Recently, I’ve gotten to know some awesome people who are doing great things. One such person is Amy Lehman. When she found out about our club, she emailed me to let me know that her daughter, Kaitlyn, had recently overcome cancer. Dedicated to mobilizing people in the community, Amy is involved with a wonderful organization that supports local families who are dealing with pediatric cancer. After hanging up the phone with Amy, I resolved to work with the Bumblebee Foundation to put together something to encourage families who have kids with cancer. Heather, the founder of the foundation, suggested that we make Easter baskets to give to four different families; thus, our April Project was born.

Since we’ve started working on this, it has been amazing to see how generous people have been in donating items for the Easter baskets. We have four coordinators who are working to collect donations, and all of them are receiving generous donations. One of my friends even encouraged her daughter to sell lemonade to support Dylan, a 2 year old with eye cancer. Members of the group have donated their own services (photography, massage, etc.), and we’ve also received donations from Trader Joe’s and other businesses. So much kindness. Our baskets are “due” next week, and I still need to take my son to Target to pick out some Legos for one of the baskets, but as I’ve watched the collections grow, I’ve been so excited to think that the parents and kids who have spent hours in the hospital will receive a few things that might brighten their days.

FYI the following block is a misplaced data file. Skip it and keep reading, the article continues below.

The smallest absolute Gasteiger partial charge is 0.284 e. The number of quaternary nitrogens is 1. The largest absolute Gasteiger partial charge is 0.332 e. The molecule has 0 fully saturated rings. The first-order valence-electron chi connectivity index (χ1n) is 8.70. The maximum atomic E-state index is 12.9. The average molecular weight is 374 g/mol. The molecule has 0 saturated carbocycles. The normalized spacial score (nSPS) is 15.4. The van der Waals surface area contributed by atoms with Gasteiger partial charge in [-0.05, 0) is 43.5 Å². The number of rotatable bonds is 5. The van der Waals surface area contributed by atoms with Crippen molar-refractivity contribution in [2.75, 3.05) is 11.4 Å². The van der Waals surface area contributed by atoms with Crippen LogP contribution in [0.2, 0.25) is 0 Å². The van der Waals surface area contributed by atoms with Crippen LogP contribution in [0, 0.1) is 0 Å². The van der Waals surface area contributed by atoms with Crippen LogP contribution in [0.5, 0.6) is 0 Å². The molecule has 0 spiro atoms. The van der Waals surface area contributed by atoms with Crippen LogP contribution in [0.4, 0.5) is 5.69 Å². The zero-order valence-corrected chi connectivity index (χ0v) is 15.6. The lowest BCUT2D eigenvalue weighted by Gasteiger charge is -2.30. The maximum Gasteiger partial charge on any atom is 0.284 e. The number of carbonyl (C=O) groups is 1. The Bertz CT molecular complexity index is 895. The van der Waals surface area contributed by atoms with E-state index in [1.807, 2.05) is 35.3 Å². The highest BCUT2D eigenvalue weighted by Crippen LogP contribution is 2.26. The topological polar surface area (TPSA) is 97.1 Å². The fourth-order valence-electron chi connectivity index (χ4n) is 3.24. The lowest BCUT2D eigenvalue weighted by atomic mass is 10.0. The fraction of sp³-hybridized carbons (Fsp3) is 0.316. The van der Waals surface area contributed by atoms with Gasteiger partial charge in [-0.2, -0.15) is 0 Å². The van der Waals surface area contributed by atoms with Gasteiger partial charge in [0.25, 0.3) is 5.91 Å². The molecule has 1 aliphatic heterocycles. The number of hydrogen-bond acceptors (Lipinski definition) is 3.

Are you interested in doing something like this with people you know? Here are a few tips to help you get started.

1. Contact your local hospital: Call the hospital in your community and ask them if they know of any local charities that support those dealing with cancer or other illnesses. If so, give them a call and follow the steps below. If there aren’t any charitable organizations in your area, ask the hospital if they will allow you to bring gifts to families at the hospital who are dealing with difficult illnesses.

2. Plan a theme for your gifts: we decided on Easter baskets because it is almost Easter, but you can plan your theme around any holiday. Having a theme to organize your donations around is helpful for participants, and if you are crafty (I’m not), this can help you make things pretty.

3. Collect Donations: ask the person in contact with the family (or families) what kind of donations would be most helpful. You can make one basket for the person who is sick, or you can make “baskets” for each member of the family. After you decide on this, think creatively about how to solicit donations. Use social media, visit local businesses, or make things yourself. This part is fun!